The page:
The good people at Reason have a very interesting quiz, featuring anonymous quotes from the various candidates on nine different issues.
I picked the quotes I liked best and the computer says Ron Paul is my guy.
I suppose that makes sense, at least to some degree, since I first voted for him in 1988, when he was the Libertarian Party’s presidential candidate.
In the interests of full disclosure, though, I should state that I don’t have a candidate at this point.
But I do have a simple test. I will vote for any candidate that will (in my estimation) reduce the burden of government.
Sadly, no Republican has passed this test since 1984. It remains to be seen whether the GOP will nominate someone acceptable in 2012.
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Posted in Fair Tax, Fiscal Policy, National Sales Tax, Tax Reform, Taxation, Value-Added Tax, VAT, tagged 9-9-9 Plan, 999 Plan, Economics, Fair Tax, Fiscal Policy, Herman Cain, National Sales Tax, Taxation, Value-Added Tax, VAT on October 16, 2011|
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Actually, the title of this post should probably read, “The Good, Good, Good, Bad, and the Ugly.”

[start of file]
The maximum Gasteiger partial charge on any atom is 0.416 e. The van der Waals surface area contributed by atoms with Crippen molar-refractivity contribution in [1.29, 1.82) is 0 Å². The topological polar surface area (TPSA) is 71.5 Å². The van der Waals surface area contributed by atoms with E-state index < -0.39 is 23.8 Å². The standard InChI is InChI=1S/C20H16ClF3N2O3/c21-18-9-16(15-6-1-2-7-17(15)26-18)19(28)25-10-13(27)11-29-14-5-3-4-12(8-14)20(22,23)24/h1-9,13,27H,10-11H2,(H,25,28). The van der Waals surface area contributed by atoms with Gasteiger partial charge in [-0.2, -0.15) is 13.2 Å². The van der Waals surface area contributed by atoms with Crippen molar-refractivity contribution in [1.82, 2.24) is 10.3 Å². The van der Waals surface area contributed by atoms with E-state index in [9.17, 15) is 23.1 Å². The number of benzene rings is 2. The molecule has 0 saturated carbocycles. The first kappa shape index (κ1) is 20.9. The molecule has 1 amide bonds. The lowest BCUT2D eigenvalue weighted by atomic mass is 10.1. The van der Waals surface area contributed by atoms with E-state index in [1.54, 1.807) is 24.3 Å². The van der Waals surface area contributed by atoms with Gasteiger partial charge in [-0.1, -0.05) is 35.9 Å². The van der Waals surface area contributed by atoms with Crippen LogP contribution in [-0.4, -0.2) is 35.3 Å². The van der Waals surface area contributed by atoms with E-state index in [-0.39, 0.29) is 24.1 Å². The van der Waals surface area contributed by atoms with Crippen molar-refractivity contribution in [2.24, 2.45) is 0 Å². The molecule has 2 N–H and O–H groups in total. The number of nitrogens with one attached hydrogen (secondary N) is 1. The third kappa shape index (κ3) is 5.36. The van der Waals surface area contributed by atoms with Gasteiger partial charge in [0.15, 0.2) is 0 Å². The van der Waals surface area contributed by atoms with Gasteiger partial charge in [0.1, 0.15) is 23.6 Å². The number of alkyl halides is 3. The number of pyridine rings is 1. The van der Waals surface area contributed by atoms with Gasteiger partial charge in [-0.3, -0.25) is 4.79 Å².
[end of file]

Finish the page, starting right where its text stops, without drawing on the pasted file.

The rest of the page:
That’s because Herman Cain’s 9-9-9 tax plan has low tax rates, it eliminates double taxation, and it wipes out loopholes, and those are three very big and very good things.
The bad part, as I explain here, is that Cain would let politicians impose a national sales tax at the same time as an income tax.
And the ugly part is that he also would let them impose a value-added tax as well, as I discuss here.
I pontificate on all these issues in the latest Coffee and Markets podcast, which you can listen to by clicking here.
In closing, I will admit that it’s been very frustrating to deal with Cain’s plan. Supporters of Cain accuse me of being too critical and opponents of Cain accuse me of being too nice.
Normally, I don’t like being in the middle of the road, but that seems to be the only logical place to be since 9-9-9 has some really good features and some really bad features.
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